By the time my glacier expedition meets up at 4:30 a.m., the other groups have already departed for the summit. My guide Jon Bates, another TMG employee, double-checks my gear and hands me a helmet lamp.

Guides get to climb to the summit of Mount Hood every week, he says, so glacier tours are more fun for them.

We climb inside a Sno-Cat and chug up the permafrost of the Palmer ski run, the treads easily navigating the crunchy snow. Halfway up the trail we encounter Phil and some of the folks from yesterday’s class, walking back down the slope with glum expressions. “They turned back,” observes Jon. I never find out why.

Weather is often the key factor. My trip here was postponed for two weeks because of snow and rain.

“You could come up,” Steve Baldwin, the guide company’s owner, had told me over the phone. “But it’d be like being inside a ping-pong ball.”

Fortunately, today is supposed to be clear skies. The Sno-Cat stops at 8,500 feet, the top of the Palmer Ski Lift, and lets us out. We hike up toward the summit another 200 feet, then put on our crampons, cut across the slope laterally, and step onto the White River Glacier.

I immediately notice the distinct odor of sulfur, which seeps from fumaroles in the main crater above us, the gases staining the rocks yellow. Although the mountain hasn’t erupted in a few hundred years, it’s still technically a volcano. Comforting thought.

I look back at the buildings far below. They look like Monopoly pieces. Over time, the glacier has carved out four moraines of churned-up dirt and rocks, which finger their way down to the tree line. You don’t have to be a geologist to realize the ice mass we’re standing on was once two-thirds larger.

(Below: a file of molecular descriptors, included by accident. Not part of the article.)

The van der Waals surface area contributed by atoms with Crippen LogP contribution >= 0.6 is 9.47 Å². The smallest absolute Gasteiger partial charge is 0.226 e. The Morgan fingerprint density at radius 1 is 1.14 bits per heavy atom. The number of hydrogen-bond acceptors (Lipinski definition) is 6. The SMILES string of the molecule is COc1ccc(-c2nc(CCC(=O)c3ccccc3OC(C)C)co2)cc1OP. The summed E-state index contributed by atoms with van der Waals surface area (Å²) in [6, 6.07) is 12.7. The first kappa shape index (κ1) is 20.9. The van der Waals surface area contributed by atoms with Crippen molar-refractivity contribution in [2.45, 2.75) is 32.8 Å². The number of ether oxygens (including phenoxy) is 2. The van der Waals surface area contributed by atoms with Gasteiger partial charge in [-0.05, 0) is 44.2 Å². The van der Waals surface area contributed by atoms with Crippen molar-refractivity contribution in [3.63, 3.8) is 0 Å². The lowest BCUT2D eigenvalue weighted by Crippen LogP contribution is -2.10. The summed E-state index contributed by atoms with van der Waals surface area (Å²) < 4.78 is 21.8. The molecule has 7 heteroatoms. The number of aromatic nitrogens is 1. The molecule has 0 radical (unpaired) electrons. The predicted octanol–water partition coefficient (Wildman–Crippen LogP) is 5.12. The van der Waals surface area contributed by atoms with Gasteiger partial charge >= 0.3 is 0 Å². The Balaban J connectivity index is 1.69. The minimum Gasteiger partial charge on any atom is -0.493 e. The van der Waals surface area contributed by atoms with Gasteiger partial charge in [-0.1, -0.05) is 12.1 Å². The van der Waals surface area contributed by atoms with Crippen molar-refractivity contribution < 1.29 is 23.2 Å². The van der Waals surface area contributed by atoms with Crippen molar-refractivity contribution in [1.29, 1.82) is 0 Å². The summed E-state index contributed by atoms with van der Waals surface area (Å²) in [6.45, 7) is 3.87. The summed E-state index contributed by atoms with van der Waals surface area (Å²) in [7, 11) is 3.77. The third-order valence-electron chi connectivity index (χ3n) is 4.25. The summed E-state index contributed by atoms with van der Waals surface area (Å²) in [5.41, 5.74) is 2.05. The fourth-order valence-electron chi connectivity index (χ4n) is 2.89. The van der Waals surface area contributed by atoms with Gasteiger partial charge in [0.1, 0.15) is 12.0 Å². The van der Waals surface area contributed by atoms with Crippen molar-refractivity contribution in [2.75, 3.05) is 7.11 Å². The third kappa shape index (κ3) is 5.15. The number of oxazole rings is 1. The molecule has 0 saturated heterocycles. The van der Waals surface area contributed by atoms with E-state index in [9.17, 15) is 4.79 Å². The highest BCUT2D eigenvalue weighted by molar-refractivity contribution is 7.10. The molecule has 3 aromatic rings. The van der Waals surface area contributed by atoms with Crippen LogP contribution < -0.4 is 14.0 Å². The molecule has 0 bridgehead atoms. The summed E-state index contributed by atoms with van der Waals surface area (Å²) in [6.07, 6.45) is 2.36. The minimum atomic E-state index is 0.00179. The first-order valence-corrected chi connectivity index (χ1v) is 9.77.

“The old-timers around here will tell you it used to go all the way to the lodge,” says Jon.

It’s difficult to find anyone at Mount Hood who doesn’t believe in global warming and glacial retreat, because they’re all on mountains every day, and they see it for themselves.

Yesterday, Joe told our class that he had been climbing in Ecuador, and that the glaciers there are shrinking in part because of deforestation. If there are no trees to trap the tropical warm air, he said, it simply rises up the mountains and melts the ice.

The snow-crusted ice surface feels soft to the touch at first, but it’s surprisingly difficult to grab with a glove. I scrape up a handful. The crystals are huge, and it looks like I’m holding a pile of diamonds. Jon explains that the water molecules are larger than if the snow had formed in clouds, because they’ve been melted and refrozen.

“On a windy day, it’s really tough,” he smiles. “Goes right in your face.” Don’t bother eating it, he adds. The black specks are volcanic soot.

Jon points to the west, and we see a dark triangular shape looming on top of the cloud layer, the shadow of Mount Hood created by the rising sun. It’s amazing how perfect the triangle is, as if somebody had drawn the lines with a ruler.

He ropes us together, about six feet apart. If someone slips and falls, the others will dig in with their axes, feet, and hands.